The legacy of the circle skirt is one that still continues successfully today. Read on to discover the origins of this classic style, from the New Look to poodle skirts and swing skirts.
The Circle Skirt was officially born in the 1950s, evolving from the emerging post-war styles, starting with Christian Dior’s New Look. In particular, it was inspired by the Bar Suit, which consisted of an A-line skirt and a very structured suit jacket (pictured below). After government-imposed fabric rationing during World War II ended, Dior was interested in freeing women from these constraints and once again creating clothing that was not limited in the amount of fabric it was made from. He pushed the fashion industry towards encouraging feminine shapes, similar to those that had been popular during the 30s. His styles enhanced women’s classic hourglass shape and, after his initial 1947 line and as the war became more of a distant memory, he became much more opulent in his designs, using fabric in excess. This excess meant styles with larger skirts, and the transition from the Bar Suit to Circle Skirt was catalyzed.
While Dior was preparing the world of high fashion to embrace the circle skirt, Juli Lynne Charlot was the one who came up with and created the very first. The story goes that Charlot was invited to a party without an outfit, money for a new one, or knowledge of sewing. Even so, she decided she’d make her own dress. Her mother owned a factory that used felt, so, with her access to free felt, Juli Charlot cut a complete circle, with a smaller circle in the middle for her waist. The design allowed her to avoid sewing any seams, and she added some appliques to spruce up the design. At the party, she got plenty of compliments. When she needed some extra money a week later, she made two more circle skirts. She took them to a local boutique and they sold almost as soon as they were put on the floor. The boutique owner put in an order for more circle skirts, and Charlot was in business!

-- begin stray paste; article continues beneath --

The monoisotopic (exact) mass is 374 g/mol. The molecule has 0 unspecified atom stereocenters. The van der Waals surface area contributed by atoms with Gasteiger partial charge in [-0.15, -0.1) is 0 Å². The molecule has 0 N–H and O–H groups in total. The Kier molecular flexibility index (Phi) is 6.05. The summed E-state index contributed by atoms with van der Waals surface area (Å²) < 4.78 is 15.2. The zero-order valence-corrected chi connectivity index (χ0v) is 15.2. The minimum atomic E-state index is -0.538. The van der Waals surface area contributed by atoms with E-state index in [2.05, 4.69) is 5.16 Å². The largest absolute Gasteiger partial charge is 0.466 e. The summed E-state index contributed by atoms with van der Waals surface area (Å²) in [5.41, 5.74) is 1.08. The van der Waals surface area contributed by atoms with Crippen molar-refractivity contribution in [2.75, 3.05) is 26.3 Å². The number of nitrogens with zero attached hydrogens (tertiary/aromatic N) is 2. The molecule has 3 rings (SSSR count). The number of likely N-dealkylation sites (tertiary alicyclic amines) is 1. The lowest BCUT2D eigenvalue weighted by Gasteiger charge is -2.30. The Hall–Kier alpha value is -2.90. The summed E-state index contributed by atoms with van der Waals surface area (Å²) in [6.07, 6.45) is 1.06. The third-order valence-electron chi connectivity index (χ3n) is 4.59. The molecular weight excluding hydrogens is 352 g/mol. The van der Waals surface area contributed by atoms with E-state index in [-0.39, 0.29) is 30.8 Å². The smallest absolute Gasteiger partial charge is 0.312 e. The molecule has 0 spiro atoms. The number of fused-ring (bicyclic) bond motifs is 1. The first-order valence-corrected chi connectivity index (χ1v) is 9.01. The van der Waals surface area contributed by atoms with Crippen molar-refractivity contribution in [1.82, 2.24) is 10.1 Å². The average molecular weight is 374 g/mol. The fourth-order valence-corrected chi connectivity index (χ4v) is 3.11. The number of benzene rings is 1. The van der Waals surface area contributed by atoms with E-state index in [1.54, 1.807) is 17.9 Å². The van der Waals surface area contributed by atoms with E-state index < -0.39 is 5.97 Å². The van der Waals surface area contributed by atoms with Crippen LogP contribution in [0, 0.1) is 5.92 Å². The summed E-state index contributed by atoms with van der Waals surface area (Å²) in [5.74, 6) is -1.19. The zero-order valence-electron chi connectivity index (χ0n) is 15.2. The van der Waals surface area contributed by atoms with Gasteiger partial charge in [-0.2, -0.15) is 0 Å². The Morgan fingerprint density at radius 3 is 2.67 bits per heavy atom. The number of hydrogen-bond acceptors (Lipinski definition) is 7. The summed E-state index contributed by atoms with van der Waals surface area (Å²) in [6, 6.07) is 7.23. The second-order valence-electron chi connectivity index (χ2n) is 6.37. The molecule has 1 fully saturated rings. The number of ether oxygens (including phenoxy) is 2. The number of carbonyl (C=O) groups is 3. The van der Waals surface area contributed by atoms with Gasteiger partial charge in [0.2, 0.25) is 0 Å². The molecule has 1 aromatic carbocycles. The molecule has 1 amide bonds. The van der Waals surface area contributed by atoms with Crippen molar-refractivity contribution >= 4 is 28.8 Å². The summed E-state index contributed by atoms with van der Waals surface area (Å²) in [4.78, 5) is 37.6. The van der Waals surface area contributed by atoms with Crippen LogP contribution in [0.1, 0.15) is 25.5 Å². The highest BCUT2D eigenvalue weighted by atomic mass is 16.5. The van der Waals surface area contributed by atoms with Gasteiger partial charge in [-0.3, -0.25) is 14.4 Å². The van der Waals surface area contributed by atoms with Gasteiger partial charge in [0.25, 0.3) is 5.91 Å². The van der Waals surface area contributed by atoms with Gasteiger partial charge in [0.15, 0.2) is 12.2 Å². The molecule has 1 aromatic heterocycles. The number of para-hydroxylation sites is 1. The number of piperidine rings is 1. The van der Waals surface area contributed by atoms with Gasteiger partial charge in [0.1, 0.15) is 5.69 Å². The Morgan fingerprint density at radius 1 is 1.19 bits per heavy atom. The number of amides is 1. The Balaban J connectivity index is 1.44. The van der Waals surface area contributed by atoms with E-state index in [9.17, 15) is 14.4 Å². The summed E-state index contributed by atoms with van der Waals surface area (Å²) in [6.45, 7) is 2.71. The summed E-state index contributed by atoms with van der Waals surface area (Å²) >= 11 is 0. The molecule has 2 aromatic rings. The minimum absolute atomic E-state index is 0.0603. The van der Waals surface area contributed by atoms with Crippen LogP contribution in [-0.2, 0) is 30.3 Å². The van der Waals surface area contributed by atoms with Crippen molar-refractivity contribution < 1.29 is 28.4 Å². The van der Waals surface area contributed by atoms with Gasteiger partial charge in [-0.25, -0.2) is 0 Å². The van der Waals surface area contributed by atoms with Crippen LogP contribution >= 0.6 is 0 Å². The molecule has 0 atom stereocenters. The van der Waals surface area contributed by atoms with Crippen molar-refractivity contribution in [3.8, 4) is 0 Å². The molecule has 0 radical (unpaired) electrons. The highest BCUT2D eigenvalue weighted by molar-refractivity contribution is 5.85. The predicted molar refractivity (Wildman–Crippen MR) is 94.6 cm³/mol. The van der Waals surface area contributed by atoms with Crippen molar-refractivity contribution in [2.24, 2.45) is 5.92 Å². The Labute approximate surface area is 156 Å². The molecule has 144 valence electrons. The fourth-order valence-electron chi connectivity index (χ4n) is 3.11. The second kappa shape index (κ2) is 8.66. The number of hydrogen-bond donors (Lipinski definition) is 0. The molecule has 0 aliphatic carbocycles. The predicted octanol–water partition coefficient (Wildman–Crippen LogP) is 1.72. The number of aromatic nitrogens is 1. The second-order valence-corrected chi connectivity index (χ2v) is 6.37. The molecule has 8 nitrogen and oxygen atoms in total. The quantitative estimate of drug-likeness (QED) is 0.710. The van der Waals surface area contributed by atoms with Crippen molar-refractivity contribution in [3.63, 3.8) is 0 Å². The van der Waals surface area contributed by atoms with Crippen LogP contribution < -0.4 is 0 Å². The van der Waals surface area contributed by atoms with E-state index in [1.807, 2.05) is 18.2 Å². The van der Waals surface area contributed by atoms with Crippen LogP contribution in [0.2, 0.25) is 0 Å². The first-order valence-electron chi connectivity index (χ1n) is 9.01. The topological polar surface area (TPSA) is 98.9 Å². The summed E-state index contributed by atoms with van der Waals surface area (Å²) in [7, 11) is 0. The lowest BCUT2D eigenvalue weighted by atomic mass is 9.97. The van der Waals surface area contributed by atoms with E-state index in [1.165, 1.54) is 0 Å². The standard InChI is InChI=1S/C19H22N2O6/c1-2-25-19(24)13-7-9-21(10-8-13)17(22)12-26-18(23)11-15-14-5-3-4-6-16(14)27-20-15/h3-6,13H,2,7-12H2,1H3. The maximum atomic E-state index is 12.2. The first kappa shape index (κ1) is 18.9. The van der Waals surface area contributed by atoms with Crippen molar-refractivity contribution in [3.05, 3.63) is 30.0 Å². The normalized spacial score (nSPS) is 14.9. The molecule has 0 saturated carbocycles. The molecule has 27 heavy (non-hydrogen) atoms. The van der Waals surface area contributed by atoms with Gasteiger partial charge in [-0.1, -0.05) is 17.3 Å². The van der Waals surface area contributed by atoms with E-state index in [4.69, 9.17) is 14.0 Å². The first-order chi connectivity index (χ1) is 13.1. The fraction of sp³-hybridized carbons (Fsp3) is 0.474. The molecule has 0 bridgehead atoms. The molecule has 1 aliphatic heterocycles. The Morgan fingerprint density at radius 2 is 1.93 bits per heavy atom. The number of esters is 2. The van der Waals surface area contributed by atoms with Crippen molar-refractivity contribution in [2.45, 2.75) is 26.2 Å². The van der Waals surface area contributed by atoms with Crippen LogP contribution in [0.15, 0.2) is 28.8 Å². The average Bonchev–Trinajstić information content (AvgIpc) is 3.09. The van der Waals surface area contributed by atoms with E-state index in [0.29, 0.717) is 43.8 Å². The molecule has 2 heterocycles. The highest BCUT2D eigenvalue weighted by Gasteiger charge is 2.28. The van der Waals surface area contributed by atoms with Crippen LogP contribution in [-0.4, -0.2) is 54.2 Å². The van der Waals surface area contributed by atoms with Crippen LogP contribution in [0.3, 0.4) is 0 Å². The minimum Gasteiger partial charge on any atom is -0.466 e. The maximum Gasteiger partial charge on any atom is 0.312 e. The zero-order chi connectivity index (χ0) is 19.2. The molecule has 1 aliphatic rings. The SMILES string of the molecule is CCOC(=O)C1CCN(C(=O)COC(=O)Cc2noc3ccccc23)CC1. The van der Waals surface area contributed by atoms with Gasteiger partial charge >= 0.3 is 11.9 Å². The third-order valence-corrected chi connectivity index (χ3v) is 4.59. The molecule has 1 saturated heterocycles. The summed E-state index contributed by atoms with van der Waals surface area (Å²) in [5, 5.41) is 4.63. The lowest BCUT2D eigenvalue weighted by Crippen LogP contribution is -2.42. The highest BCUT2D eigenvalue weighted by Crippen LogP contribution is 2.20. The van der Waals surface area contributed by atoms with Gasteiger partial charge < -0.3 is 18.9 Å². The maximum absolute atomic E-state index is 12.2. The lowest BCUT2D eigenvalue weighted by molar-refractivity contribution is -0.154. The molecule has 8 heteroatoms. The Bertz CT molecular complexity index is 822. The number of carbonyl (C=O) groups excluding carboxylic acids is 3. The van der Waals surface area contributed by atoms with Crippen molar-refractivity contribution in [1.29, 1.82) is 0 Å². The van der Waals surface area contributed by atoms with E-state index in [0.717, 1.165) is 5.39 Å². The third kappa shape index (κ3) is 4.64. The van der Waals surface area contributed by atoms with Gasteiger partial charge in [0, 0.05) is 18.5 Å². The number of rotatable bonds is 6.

Once these skirts became widely popular, women began styling the circle skirt -- and others similar to it, like the pleated and gathered skirts -- to be as voluminous as possible. Using multiple layers of stiff petticoats, and even hoop skirts, they gave the 50s skirts this full style. It was popular because the fullness hid big hips and made waists look smaller. Vintage clothing experts, Debbie and Oscar of the website Vintage Dancer, say, “The 1950s full circle skirt was the least bulky of the full skirts. The pattern was cut from one very large square piece in the shape of a doughnut. The inside circle was the waist measurement and the outside circle created the fullness.” Cotton and wool were very popular in the day to make skirts, but for the circle skirt, “wool felt was the best choice. It was thick yet light, which made it cover hoop skirt ridges easily. It also didn’t need hemming since the edges never unraveled.” At the time, the style was to create skirts out of unpatterned material, and then sew or attach appliques and designs onto the skirts, particularly abstract designs, which fit with the “atomic art” style popular at that time.
Above: pleated, gathered, and circle skirts
Written by Miranda Marnik-Said